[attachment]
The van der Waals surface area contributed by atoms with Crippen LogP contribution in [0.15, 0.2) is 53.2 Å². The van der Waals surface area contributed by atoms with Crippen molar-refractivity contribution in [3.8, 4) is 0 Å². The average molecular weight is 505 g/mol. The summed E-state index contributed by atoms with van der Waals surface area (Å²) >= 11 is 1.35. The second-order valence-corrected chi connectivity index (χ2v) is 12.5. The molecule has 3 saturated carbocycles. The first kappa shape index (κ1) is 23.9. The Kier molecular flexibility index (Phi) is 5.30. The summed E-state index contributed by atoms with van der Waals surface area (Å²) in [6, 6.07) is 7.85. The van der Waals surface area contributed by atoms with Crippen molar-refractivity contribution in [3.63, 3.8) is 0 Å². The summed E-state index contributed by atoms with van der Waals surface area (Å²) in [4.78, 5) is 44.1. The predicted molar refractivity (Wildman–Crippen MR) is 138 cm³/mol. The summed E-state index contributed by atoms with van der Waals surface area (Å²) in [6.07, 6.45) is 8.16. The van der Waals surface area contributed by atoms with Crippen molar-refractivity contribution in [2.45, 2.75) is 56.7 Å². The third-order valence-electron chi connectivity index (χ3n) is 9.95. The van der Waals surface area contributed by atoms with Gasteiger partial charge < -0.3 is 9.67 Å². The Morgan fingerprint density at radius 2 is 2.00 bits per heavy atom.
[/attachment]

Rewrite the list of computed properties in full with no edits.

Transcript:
The van der Waals surface area contributed by atoms with Crippen LogP contribution in [0.15, 0.2) is 53.2 Å². The van der Waals surface area contributed by atoms with Crippen molar-refractivity contribution in [3.8, 4) is 0 Å². The average molecular weight is 505 g/mol. The summed E-state index contributed by atoms with van der Waals surface area (Å²) >= 11 is 1.35. The second-order valence-corrected chi connectivity index (χ2v) is 12.5. The molecule has 3 saturated carbocycles. The first kappa shape index (κ1) is 23.9. The Kier molecular flexibility index (Phi) is 5.30. The summed E-state index contributed by atoms with van der Waals surface area (Å²) in [6, 6.07) is 7.85. The van der Waals surface area contributed by atoms with Crippen molar-refractivity contribution in [3.63, 3.8) is 0 Å². The summed E-state index contributed by atoms with van der Waals surface area (Å²) in [4.78, 5) is 44.1. The predicted molar refractivity (Wildman–Crippen MR) is 138 cm³/mol. The summed E-state index contributed by atoms with van der Waals surface area (Å²) in [6.07, 6.45) is 8.16. The van der Waals surface area contributed by atoms with Crippen molar-refractivity contribution in [2.45, 2.75) is 56.7 Å². The third-order valence-electron chi connectivity index (χ3n) is 9.95. The van der Waals surface area contributed by atoms with Gasteiger partial charge < -0.3 is 9.67 Å². The Morgan fingerprint density at radius 2 is 2.00 bits per heavy atom.